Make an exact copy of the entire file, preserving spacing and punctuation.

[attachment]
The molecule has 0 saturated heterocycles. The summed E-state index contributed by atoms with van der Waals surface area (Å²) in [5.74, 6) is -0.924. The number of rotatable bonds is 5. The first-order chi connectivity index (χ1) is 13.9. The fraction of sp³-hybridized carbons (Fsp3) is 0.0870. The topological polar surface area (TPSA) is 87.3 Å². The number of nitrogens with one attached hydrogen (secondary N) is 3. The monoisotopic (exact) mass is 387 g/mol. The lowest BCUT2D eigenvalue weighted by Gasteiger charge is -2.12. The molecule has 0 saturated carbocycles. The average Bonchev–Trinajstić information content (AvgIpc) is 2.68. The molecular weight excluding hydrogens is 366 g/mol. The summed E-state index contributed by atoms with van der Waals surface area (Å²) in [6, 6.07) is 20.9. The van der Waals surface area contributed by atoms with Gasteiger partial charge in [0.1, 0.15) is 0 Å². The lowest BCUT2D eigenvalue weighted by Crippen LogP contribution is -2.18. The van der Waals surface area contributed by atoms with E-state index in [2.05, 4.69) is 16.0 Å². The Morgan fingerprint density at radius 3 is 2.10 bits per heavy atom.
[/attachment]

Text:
The molecule has 0 saturated heterocycles. The summed E-state index contributed by atoms with van der Waals surface area (Å²) in [5.74, 6) is -0.924. The number of rotatable bonds is 5. The first-order chi connectivity index (χ1) is 13.9. The fraction of sp³-hybridized carbons (Fsp3) is 0.0870. The topological polar surface area (TPSA) is 87.3 Å². The number of nitrogens with one attached hydrogen (secondary N) is 3. The monoisotopic (exact) mass is 387 g/mol. The lowest BCUT2D eigenvalue weighted by Gasteiger charge is -2.12. The molecule has 0 saturated carbocycles. The average Bonchev–Trinajstić information content (AvgIpc) is 2.68. The molecular weight excluding hydrogens is 366 g/mol. The summed E-state index contributed by atoms with van der Waals surface area (Å²) in [6, 6.07) is 20.9. The van der Waals surface area contributed by atoms with Gasteiger partial charge in [0.1, 0.15) is 0 Å². The lowest BCUT2D eigenvalue weighted by Crippen LogP contribution is -2.18. The van der Waals surface area contributed by atoms with E-state index in [2.05, 4.69) is 16.0 Å². The Morgan fingerprint density at radius 3 is 2.10 bits per heavy atom.